When we heard about this case, it crossed our minds whether it could happen at some point at FGV. Faced with this fear, would we end up making any changes to our conduct in the classroom? In Ana's case, she realized that the preparation of classes and the way she was conducting the dialogue was not being done openly. At that time, she was conducting a survey with some start-up founders, basing her methodological procedure on some suggestions that Alvesson and Willmott (2003) had proposed for the emancipatory goals of critical research to be successful. Ana realized that the authors’ suggestions were, in some way, influencing her way of structuring and conducting the classes. She was avoiding the use of specific words (such as capitalism, male domination, manipulation, and repression) to not load the classes with terms that could be seen as very negative and that could be considered in opposition to the system (Alvesson and Willmott, 2003). She started to question herself: Would I be exaggerating, filtering some lines in a way that could end up reducing the pleasure I get from teaching, and harming my dialogue with the students? Since the real dialogue does not start from a supposed ‘neutrality’ (Freire, 2017), to what extent am I letting the authors’ suggestions undermine my freedom in the classroom? And regarding my department colleagues – are they also feeling concerned about the content they are using to teach?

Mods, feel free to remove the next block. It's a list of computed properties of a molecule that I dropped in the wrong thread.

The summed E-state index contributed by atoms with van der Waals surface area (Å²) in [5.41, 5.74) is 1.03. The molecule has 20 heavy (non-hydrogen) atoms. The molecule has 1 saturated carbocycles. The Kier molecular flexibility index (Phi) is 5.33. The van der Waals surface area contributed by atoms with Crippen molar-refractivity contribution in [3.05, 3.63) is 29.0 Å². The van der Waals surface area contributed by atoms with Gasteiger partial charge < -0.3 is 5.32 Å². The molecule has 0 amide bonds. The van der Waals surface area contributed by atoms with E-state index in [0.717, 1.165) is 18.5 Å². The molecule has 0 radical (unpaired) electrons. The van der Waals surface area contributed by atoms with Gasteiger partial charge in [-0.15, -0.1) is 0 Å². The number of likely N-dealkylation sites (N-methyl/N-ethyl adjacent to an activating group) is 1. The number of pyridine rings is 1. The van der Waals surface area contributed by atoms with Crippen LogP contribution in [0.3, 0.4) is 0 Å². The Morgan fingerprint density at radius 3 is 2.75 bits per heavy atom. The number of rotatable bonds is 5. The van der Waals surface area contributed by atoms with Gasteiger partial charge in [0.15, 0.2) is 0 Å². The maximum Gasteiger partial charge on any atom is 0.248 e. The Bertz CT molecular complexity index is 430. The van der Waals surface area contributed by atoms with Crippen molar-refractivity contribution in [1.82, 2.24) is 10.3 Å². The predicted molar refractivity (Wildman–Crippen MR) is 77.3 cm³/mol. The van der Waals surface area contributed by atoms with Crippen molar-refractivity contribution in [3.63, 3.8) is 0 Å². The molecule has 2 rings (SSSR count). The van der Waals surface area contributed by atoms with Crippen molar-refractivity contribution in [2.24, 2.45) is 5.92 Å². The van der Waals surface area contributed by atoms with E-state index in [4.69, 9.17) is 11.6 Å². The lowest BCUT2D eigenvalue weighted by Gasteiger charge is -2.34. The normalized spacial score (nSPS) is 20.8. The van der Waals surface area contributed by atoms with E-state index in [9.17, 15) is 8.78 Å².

Ana shared her impressions and feelings with her colleagues to try to answer these questions. She asked how they felt and were going through the experience of teaching in political polarization. It was evident in conversations with Ana’s colleagues that there were different experiences in the classroom; each professor sought another way of dealing with the delicate political context that we Brazilians were going through. Teaching practice was significantly impacted by this historic moment. As previously mentioned, political tension has been present in the daily lives of Brazilians as citizens since 2013. From 2013 to 2018, intolerance became the watchword. Much hatred was involved, mainly directed at people with left-wing political positions, and therefore making professors, who had declared their critical positions, more vulnerable.